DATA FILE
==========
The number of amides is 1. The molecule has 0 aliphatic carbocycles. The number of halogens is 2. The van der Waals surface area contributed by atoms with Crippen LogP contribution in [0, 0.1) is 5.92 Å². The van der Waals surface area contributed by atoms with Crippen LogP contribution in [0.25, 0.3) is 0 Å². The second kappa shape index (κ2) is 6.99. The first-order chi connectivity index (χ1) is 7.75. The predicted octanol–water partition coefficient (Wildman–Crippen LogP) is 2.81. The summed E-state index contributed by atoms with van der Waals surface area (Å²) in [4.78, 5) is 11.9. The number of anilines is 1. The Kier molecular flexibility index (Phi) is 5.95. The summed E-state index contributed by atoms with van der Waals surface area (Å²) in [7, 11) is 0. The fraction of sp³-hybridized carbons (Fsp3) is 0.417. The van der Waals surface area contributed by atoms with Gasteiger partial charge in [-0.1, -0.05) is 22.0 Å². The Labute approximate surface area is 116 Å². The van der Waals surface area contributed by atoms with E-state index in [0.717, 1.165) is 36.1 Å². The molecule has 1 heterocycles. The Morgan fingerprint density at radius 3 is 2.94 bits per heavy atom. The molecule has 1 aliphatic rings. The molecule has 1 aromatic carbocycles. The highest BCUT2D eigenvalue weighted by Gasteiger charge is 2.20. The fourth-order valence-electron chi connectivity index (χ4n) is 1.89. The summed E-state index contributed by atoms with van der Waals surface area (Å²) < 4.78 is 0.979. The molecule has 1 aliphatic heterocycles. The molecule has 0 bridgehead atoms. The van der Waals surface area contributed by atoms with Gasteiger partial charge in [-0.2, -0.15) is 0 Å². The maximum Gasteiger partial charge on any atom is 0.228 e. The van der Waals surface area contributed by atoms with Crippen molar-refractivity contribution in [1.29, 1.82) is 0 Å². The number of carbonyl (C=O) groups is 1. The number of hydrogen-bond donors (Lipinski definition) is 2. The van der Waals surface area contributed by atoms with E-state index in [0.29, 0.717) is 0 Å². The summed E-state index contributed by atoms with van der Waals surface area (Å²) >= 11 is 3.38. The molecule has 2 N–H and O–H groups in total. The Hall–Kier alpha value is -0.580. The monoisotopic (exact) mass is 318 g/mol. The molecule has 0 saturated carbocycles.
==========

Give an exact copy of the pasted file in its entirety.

The number of amides is 1. The molecule has 0 aliphatic carbocycles. The number of halogens is 2. The van der Waals surface area contributed by atoms with Crippen LogP contribution in [0, 0.1) is 5.92 Å². The van der Waals surface area contributed by atoms with Crippen LogP contribution in [0.25, 0.3) is 0 Å². The second kappa shape index (κ2) is 6.99. The first-order chi connectivity index (χ1) is 7.75. The predicted octanol–water partition coefficient (Wildman–Crippen LogP) is 2.81. The summed E-state index contributed by atoms with van der Waals surface area (Å²) in [4.78, 5) is 11.9. The number of anilines is 1. The Kier molecular flexibility index (Phi) is 5.95. The summed E-state index contributed by atoms with van der Waals surface area (Å²) in [7, 11) is 0. The fraction of sp³-hybridized carbons (Fsp3) is 0.417. The van der Waals surface area contributed by atoms with Gasteiger partial charge in [-0.1, -0.05) is 22.0 Å². The Labute approximate surface area is 116 Å². The van der Waals surface area contributed by atoms with E-state index in [0.717, 1.165) is 36.1 Å². The molecule has 1 heterocycles. The Morgan fingerprint density at radius 3 is 2.94 bits per heavy atom. The molecule has 1 aliphatic rings. The molecule has 1 aromatic carbocycles. The highest BCUT2D eigenvalue weighted by Gasteiger charge is 2.20. The fourth-order valence-electron chi connectivity index (χ4n) is 1.89. The summed E-state index contributed by atoms with van der Waals surface area (Å²) < 4.78 is 0.979. The molecule has 1 aliphatic heterocycles. The molecule has 0 bridgehead atoms. The van der Waals surface area contributed by atoms with Gasteiger partial charge in [-0.2, -0.15) is 0 Å². The maximum Gasteiger partial charge on any atom is 0.228 e. The van der Waals surface area contributed by atoms with Crippen molar-refractivity contribution in [1.29, 1.82) is 0 Å². The number of carbonyl (C=O) groups is 1. The number of hydrogen-bond donors (Lipinski definition) is 2. The van der Waals surface area contributed by atoms with E-state index in [0.29, 0.717) is 0 Å². The summed E-state index contributed by atoms with van der Waals surface area (Å²) >= 11 is 3.38. The molecule has 2 N–H and O–H groups in total. The Hall–Kier alpha value is -0.580. The monoisotopic (exact) mass is 318 g/mol. The molecule has 0 saturated carbocycles.